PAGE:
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What Steve Jobs Taught Me About Creativity


You could draw up a long list of all of the lessons for success that Steve Jobs has passed on to the world around him. His talent for public speaking turned product launch press conferences into international shows watched by hundreds of thousands of people online. It’s impossible now to imagine the launch of a major tech product that doesn’t involve a large auditorium, a casually-dressed CEO and a backdrop of giant screens. His attention to detail is legendary. The stories of him tossing an early iPod prototype into a fish tank and pointing out the bubbles to prove that there was still space under the hood that could be squeezed out may or may not be apocryphal (and is still slightly nuts) but it’s an inspiration to other managers wondering just how hard they can push their staff. But there’s one lesson that really stands out and it dominates Steve Jobs’ career, from his early partnership with Steve Wozniak to the launch of the iPad: his creativity.

It was unique in Silicon Valley. It powered Apple’s rise, then Pixar’s rise then Apple’s return as the most valuable company in the world. And it’s the lesson which has most influenced me — and which should most influence you too.

Know Your Talent, Not Stuff

To understand just how important that creativity is just think of the three most important tech companies to dominate the industry over the last decade or so; the differences between them stand out more than their similarities. True, Google and Microsoft are both primarily software firms but while the first delivers its services through the Web (and is therefore capable of reaching everyone), the second became a giant by ensuring that its programs were installed on every PC that left a factory owned by Dell, IBM, Toshiba or anyone else. They may be in competition in some areas, but Microsoft still dominates the PC market and Google is still a verb that means to search on the Web.

But both those firms were founded by geeks.

Sergei Brin and Larry Page were PhD students at Stanford University working on a research project about early search engine rankings. Bill Gates, who like Steve Ballmer and Mark Zuckerberg would go on to study at Harvard, was the archetypal computer nerd. His early teen projects included exploiting bugs in a mainframe’s operating system to wangle free computing time and writing a program to manage his school’s class schedule — which just happened to place him in classes with mostly female students.

Steve Jobs studied calligraphy then went to India. When he came back, he landed a job as a technician at Atari and was assigned the task of removing unnecessary chips from a circuit board for the game Breakout. He offered his friend Steve Wozniak half his bonus to do it for him. “Woz” managed to drop 50 chips from the board. Jobs dropped acid.

So while other rising tech firms were led by geeks who understood what was happening inside the case, Steve Jobs was alone in running a business about which he actually knew very little. In the same way that a car company might be led by someone who can’t even change the oil in his own car, so Apple was led by someone who didn’t know circuit boards but did know some great people who did.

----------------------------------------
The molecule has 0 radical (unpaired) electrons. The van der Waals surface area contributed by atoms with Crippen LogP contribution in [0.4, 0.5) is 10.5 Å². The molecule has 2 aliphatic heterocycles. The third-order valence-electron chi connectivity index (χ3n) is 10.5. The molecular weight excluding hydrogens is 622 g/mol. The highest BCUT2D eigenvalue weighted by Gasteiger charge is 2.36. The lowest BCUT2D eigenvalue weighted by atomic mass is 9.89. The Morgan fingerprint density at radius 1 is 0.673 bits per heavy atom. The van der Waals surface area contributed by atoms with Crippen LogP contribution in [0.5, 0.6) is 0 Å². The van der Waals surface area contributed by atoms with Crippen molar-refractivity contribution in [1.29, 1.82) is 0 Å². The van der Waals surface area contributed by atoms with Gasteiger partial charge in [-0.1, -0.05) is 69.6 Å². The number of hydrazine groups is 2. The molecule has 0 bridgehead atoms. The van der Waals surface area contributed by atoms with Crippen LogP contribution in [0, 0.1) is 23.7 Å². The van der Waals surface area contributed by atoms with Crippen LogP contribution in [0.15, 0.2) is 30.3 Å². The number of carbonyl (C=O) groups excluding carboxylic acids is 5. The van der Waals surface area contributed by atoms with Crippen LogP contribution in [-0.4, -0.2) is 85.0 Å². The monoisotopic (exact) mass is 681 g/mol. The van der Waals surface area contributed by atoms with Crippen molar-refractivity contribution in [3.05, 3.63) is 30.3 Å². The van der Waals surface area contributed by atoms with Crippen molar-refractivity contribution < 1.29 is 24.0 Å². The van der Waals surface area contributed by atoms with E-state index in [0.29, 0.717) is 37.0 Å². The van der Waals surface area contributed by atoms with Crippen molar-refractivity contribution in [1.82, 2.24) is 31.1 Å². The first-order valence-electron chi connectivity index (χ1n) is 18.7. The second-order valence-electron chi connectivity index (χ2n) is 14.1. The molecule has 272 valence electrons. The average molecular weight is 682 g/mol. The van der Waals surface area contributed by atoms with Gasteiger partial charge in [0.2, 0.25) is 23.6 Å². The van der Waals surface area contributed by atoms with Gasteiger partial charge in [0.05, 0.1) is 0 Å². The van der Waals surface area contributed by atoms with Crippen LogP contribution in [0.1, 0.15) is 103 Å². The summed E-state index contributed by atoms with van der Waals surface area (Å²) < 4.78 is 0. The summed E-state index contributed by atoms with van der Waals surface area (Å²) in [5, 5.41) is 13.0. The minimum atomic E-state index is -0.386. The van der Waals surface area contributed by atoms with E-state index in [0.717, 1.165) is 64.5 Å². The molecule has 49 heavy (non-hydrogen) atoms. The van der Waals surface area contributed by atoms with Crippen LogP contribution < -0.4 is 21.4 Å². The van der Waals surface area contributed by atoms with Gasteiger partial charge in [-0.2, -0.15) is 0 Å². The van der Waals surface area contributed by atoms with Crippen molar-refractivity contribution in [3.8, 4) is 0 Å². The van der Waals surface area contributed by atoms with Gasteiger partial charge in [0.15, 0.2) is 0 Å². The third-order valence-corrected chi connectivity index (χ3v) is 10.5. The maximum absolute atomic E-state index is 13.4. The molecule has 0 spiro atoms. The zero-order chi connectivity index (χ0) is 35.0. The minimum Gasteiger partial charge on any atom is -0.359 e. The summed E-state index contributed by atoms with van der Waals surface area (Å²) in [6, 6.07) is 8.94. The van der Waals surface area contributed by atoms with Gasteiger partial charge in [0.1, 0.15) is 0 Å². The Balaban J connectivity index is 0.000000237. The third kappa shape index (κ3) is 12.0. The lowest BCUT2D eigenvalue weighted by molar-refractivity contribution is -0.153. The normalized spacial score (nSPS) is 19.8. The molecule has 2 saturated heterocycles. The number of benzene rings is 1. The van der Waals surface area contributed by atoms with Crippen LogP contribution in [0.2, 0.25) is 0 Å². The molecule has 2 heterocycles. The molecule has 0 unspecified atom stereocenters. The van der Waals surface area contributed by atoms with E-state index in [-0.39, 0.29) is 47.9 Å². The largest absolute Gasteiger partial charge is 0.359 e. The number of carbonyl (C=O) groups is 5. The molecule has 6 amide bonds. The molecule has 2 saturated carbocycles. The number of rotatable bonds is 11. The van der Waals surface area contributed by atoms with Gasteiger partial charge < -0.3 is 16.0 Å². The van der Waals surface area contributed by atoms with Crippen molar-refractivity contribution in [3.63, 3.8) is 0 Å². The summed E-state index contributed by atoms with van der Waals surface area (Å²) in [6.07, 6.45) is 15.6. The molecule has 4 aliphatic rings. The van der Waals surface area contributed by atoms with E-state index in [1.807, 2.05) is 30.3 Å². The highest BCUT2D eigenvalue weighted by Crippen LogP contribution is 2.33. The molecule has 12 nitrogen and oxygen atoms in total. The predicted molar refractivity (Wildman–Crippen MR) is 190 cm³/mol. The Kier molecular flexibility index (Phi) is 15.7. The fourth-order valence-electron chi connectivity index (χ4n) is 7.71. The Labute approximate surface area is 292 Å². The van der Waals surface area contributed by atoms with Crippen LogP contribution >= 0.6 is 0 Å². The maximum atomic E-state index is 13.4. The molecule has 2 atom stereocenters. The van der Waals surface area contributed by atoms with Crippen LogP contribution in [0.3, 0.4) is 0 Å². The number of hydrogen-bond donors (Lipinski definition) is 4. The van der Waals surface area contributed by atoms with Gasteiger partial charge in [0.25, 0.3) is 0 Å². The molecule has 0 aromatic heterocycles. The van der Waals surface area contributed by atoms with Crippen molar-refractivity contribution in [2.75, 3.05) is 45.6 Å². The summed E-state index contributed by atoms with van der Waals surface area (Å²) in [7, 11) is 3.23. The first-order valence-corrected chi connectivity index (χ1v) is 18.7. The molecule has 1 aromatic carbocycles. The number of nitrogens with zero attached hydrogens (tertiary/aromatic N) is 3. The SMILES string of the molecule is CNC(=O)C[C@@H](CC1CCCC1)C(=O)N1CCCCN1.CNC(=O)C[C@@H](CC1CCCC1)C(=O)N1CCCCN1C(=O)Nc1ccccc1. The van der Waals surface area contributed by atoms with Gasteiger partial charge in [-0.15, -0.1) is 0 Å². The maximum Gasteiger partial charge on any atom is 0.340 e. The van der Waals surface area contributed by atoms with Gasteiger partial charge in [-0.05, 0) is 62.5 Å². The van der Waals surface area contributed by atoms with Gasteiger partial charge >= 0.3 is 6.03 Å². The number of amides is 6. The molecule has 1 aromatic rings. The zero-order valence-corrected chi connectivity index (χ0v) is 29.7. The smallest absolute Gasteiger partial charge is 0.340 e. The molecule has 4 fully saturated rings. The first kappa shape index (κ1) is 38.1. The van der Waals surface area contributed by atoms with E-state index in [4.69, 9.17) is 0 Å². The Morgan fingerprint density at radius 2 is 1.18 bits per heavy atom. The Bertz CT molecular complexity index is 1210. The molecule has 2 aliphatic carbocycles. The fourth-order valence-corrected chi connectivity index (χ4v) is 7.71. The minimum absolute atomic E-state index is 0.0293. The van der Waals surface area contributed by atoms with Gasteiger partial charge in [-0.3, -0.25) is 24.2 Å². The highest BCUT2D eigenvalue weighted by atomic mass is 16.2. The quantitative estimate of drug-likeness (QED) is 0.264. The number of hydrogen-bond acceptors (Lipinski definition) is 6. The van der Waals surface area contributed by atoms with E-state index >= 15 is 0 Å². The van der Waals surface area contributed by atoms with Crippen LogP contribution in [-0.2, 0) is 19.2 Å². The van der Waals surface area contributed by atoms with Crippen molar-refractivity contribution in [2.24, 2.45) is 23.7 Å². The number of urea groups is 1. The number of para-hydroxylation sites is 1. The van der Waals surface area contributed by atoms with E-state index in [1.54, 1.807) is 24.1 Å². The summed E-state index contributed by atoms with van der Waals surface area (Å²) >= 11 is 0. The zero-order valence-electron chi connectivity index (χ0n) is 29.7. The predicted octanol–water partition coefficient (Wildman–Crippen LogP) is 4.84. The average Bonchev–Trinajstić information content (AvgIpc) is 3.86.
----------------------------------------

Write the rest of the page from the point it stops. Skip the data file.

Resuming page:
The same was true when Jobs took over Pixar. Unlike Walt Disney, Jobs had no background in animation. In the same way that he depended on Steve Wozniak’s engineering skills in Apple’s early days (and on Jonathan Ive’s design talent in Apple’s more recent days) so Jobs was happy to depend on John Lasseter’s animation experience to power the successes behind Finding Nemo and Toy Story.

But what Jobs lacked in expertise, he made up for in his ability to think outside the box. That was literally true in the launch of the colorful iMac series in 1998 which, for the first time, made the outside of the box as important as the inside.

It was true in the launch of the iPod which certainly wasn’t the first digital music player but it was the first to make buying music from the big publishing firms easy and let users play that music in a unique, attractive — and cool — device.

And it was true, of course, in the launch of the iPad, a class of device which had been discussed for a long time, failed to take off but which has since revolutionized mobile computing.

It’s that ability to look at things differently that has inspire me the most, and it’s the lesson that applies to the largest number of people.

Thinking Beats Knowing

Few of us are the leading experts in anything. We might be passionate about photography or books or knitting or anything else, but there will always be someone who knows more than us — a professional photographer who produces outstanding landscapes, a writer who wins the Nobel Prize, a knitter whose designs are stocked in leading retail stores. Just as there has never been any shortage of people who could match Steve Jobs’ passion for technology and trump his knowledge of engineering so we all know that there are people who are bigger experts than us or have more refined skills.

But what we can each bring to our field is an ability to think differently. There may be someone who has a better grasp of lenses or literature or knitting loops than you — but if you can see something that they can’t see, you’ve got all you need to succeed.

That’s not something you can teach in the same way that Steve Jobs could have learned circuitry like Steve Wozniak or COBOL like Bill Gates. It’s something that you have to recognize, trust and learn how to nurture. You have to be able to act on your creativity and you have to be able to choose and hire people who can turn your thoughts into reality.

The most important lesson that I learned from Steve Jobs was that what I know is less important than how I think.


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